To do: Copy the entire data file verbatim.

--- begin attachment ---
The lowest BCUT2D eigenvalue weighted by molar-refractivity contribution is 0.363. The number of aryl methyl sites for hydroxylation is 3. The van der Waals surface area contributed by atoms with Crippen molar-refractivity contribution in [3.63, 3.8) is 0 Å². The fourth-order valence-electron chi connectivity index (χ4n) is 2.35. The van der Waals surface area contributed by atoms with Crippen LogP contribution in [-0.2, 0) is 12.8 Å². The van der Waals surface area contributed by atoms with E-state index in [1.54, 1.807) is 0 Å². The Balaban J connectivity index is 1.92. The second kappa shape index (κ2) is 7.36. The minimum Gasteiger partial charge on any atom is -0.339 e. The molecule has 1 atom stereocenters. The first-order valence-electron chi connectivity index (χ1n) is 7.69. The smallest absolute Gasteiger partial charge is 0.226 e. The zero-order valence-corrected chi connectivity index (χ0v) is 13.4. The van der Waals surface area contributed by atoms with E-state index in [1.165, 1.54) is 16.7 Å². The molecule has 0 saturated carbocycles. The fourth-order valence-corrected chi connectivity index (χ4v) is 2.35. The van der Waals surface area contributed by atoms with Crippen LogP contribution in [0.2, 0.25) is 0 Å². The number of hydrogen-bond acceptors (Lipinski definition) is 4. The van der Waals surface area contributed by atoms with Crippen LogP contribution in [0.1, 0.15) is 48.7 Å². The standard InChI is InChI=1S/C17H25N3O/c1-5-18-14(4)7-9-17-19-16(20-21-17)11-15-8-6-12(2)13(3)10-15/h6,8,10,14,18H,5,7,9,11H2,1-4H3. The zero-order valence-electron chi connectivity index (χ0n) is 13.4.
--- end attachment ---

The lowest BCUT2D eigenvalue weighted by molar-refractivity contribution is 0.363. The number of aryl methyl sites for hydroxylation is 3. The van der Waals surface area contributed by atoms with Crippen molar-refractivity contribution in [3.63, 3.8) is 0 Å². The fourth-order valence-electron chi connectivity index (χ4n) is 2.35. The van der Waals surface area contributed by atoms with Crippen LogP contribution in [-0.2, 0) is 12.8 Å². The van der Waals surface area contributed by atoms with E-state index in [1.54, 1.807) is 0 Å². The Balaban J connectivity index is 1.92. The second kappa shape index (κ2) is 7.36. The minimum Gasteiger partial charge on any atom is -0.339 e. The molecule has 1 atom stereocenters. The first-order valence-electron chi connectivity index (χ1n) is 7.69. The smallest absolute Gasteiger partial charge is 0.226 e. The zero-order valence-corrected chi connectivity index (χ0v) is 13.4. The van der Waals surface area contributed by atoms with E-state index in [1.165, 1.54) is 16.7 Å². The molecule has 0 saturated carbocycles. The fourth-order valence-corrected chi connectivity index (χ4v) is 2.35. The van der Waals surface area contributed by atoms with Crippen LogP contribution in [0.2, 0.25) is 0 Å². The number of hydrogen-bond acceptors (Lipinski definition) is 4. The van der Waals surface area contributed by atoms with Crippen LogP contribution in [0.1, 0.15) is 48.7 Å². The standard InChI is InChI=1S/C17H25N3O/c1-5-18-14(4)7-9-17-19-16(20-21-17)11-15-8-6-12(2)13(3)10-15/h6,8,10,14,18H,5,7,9,11H2,1-4H3. The zero-order valence-electron chi connectivity index (χ0n) is 13.4.